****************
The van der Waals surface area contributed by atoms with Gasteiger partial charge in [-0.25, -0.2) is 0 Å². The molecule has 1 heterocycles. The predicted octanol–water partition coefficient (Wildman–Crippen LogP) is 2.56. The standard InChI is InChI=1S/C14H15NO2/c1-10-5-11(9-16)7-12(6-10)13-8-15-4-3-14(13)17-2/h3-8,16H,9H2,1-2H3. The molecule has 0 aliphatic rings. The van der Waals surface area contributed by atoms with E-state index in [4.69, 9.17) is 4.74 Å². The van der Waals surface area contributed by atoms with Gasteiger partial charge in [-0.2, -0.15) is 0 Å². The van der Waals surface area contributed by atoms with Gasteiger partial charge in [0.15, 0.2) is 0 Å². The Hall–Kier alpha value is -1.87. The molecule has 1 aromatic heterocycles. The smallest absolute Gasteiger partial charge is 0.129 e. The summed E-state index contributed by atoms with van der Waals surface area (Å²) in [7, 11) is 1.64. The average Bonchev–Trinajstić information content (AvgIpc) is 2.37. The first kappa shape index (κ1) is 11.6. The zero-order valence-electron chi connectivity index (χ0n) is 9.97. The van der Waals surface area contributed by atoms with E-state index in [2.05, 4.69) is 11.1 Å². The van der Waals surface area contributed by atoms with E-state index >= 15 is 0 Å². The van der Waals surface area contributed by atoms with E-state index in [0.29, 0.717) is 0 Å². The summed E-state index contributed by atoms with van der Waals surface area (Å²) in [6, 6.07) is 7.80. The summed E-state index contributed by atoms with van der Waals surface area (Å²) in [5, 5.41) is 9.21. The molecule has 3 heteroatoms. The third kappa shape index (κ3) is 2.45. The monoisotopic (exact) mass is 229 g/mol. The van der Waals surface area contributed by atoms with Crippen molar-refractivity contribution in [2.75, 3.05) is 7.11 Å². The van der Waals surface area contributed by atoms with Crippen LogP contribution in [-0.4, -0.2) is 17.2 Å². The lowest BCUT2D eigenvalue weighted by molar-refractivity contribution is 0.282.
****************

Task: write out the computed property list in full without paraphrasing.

The van der Waals surface area contributed by atoms with Gasteiger partial charge in [-0.25, -0.2) is 0 Å². The molecule has 1 heterocycles. The predicted octanol–water partition coefficient (Wildman–Crippen LogP) is 2.56. The standard InChI is InChI=1S/C14H15NO2/c1-10-5-11(9-16)7-12(6-10)13-8-15-4-3-14(13)17-2/h3-8,16H,9H2,1-2H3. The molecule has 0 aliphatic rings. The van der Waals surface area contributed by atoms with E-state index in [4.69, 9.17) is 4.74 Å². The van der Waals surface area contributed by atoms with Gasteiger partial charge in [-0.2, -0.15) is 0 Å². The van der Waals surface area contributed by atoms with Gasteiger partial charge in [0.15, 0.2) is 0 Å². The Hall–Kier alpha value is -1.87. The molecule has 1 aromatic heterocycles. The smallest absolute Gasteiger partial charge is 0.129 e. The summed E-state index contributed by atoms with van der Waals surface area (Å²) in [7, 11) is 1.64. The average Bonchev–Trinajstić information content (AvgIpc) is 2.37. The first kappa shape index (κ1) is 11.6. The zero-order valence-electron chi connectivity index (χ0n) is 9.97. The van der Waals surface area contributed by atoms with E-state index in [2.05, 4.69) is 11.1 Å². The van der Waals surface area contributed by atoms with E-state index >= 15 is 0 Å². The van der Waals surface area contributed by atoms with E-state index in [0.29, 0.717) is 0 Å². The summed E-state index contributed by atoms with van der Waals surface area (Å²) in [6, 6.07) is 7.80. The summed E-state index contributed by atoms with van der Waals surface area (Å²) in [5, 5.41) is 9.21. The molecule has 3 heteroatoms. The third kappa shape index (κ3) is 2.45. The monoisotopic (exact) mass is 229 g/mol. The van der Waals surface area contributed by atoms with Crippen molar-refractivity contribution in [2.75, 3.05) is 7.11 Å². The van der Waals surface area contributed by atoms with Crippen LogP contribution in [-0.4, -0.2) is 17.2 Å². The lowest BCUT2D eigenvalue weighted by molar-refractivity contribution is 0.282.